Celebration of Space - April 15, 2022
On Saturday, April 16, 2022 at 2:58 pm, the April Full Moon will occur. The April Moon carries the moniker – The Full Pink Moon. This is because of all the blooms we start seeing this time of the year as springtime sets in. Specifically, the April Moon gets its name from a wildflower named moss phlox, which is pink. Though in 2022, the April Full Moon also carries another name, the Full Paschal Moon. Which comes down to the astronomical assignment of the date of the Christian observance of Easter. The first Sunday after the first full moon after the Vernal Equinox will be the date of the Easter observation. Which makes the first full moon after the Vernal Equinox the Full Paschal Moon. This places Easter on Sunday, April 17, 2022. As for super moons and all that, the April lunar perigee, which is when the Moon is closest to Earth in its 27.3 day orbit, happens on Tuesday, April 19th at 11:17 am. Though not a perigee-syzygy (super moon), the Moon will be a bit larger and brighter in the sky. Though at such a small difference it will go unnoticed. Other names that the April Full Moon carry are the Breaking Ice Moon, Frog Moon, and Moon When the Ducks Come Back. So step outside tomorrow night and celebrate springtime with the Full Pink Moon of April.
Over the last week we have had several write-ins about the super rare, unbelievable, magical, planetary alignment happening on April 17th. I love how the media can’t resist intense levels of exaggeration, and fantastication in regards to reporting celestial events. Though it does give me a perspective of how I should consider the severity of other news that is put out by that source. As for the planetary event, it is not a planetary alignment, but instead a planetary conjunction. The differences are a little blurred. An alignment occurs when all planets involved form a line starting with the Sun (note that other gravitational configurations would also be considered an alignment). A conjunction is when the placement of planets (and other celestial bodies) make their appearance significant in Earth’s sky. We see this every month with the Moon visibly passing close to planets along the ecliptic (path the Sun takes across the sky). The current conjunction is quite spectacular to view, but it is not even close to rare, and you can view it tomorrow morning if you choose, you could have viewed it this morning, and it will continue for much of April. The 17th will be a good opportunity to view as the planets will appear close to equally spaced, but that is not the only day it is happening. Also, there is a larger conjunction of the planets that is happening for most of the year, eventually bringing all 8 planets into the sky at the same time. Again, this is not rare either, but it certainly is exciting, and a life-enriching natural event that comes with being part of Earth.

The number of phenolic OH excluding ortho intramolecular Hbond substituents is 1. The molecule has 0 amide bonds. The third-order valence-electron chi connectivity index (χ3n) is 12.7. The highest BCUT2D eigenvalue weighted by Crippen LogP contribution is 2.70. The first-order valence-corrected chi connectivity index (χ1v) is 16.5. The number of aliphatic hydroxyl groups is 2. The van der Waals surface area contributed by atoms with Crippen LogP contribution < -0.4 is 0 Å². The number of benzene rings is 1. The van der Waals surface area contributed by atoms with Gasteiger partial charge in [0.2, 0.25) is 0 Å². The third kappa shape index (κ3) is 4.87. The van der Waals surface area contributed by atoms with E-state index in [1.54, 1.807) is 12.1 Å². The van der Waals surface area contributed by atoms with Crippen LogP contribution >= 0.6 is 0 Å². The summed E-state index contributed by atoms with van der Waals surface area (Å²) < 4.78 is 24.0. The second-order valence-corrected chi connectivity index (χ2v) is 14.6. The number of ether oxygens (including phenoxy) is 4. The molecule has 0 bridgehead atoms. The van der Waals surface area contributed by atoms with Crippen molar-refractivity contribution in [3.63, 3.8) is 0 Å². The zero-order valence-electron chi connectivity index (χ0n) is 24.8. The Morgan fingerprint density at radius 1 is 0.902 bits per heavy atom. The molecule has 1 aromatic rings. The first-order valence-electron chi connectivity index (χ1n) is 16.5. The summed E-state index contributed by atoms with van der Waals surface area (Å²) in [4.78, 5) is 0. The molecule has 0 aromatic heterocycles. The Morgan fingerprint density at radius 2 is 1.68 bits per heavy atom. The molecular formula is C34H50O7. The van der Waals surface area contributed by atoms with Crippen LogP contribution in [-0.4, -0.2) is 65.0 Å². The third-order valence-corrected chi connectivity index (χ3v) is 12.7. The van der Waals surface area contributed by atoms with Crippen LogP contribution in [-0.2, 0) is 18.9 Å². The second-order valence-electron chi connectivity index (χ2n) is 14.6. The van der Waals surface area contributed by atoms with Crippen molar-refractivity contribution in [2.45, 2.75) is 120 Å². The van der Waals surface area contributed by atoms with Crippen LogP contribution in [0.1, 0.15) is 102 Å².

As for viewing the conjunction. Set out to a location with a good view of the east → southeast horizon, and be there for 5:15 am. Look to the ESE and you will see four bright star-like objects in a line along a westward direction. What you are seeing are four of the bright naked-eye-visible planets. Starting with the easterly-most object the order is Jupiter, Venus, Mars, and Saturn. Though not naked eye visible, Neptune and proto-planet Vesta are there as well. The view will also be available for early predawn commuters. So make plans to get out for a view, it really will be spectacular. Every morning this week will be excellent. This also makes for a fantastic photo! If night photography is your dig, then this presents a fantastic opportunity to catch a great photo.
Save the Date!
Sunday, May 15, 2022 9:00 pm – 3:00 am
Under the Crimson Moon – A Total Lunar Eclipse
One month from today, a fantastic total lunar eclipse will take place over our region. The eclipse will begin at 9:32 pm Monday night and will start as a dimming of one side of the Moon. At 10:28 pm the partial eclipse will begin when a chunk of the Moon will start to appear missing. Total eclipsing of the Moon will start at 11:29 pm with maximum totality occurring at 12:11 am and ending at 12:54 am. Once totality ends, the partial eclipse will continue until 1:55 am. Frosty Drew Observatory and Science Center will be open for the entire eclipse. We will have telescopes set up in the Observatory Courtyard for viewing as well as a live stream of the eclipse in the Sky Theatre, and on other screens around the campus. This is a fantastic natural event and well worth a springtime night out under the stars. Another perk of this eclipse’s timing is that during the period of total eclipse the Milky Way will become strikingly visible, silhouetted by the crimson red Moon. Put the date on your calendar and make plans to be at Frosty Drew to experience a stunning view of a total lunar eclipse.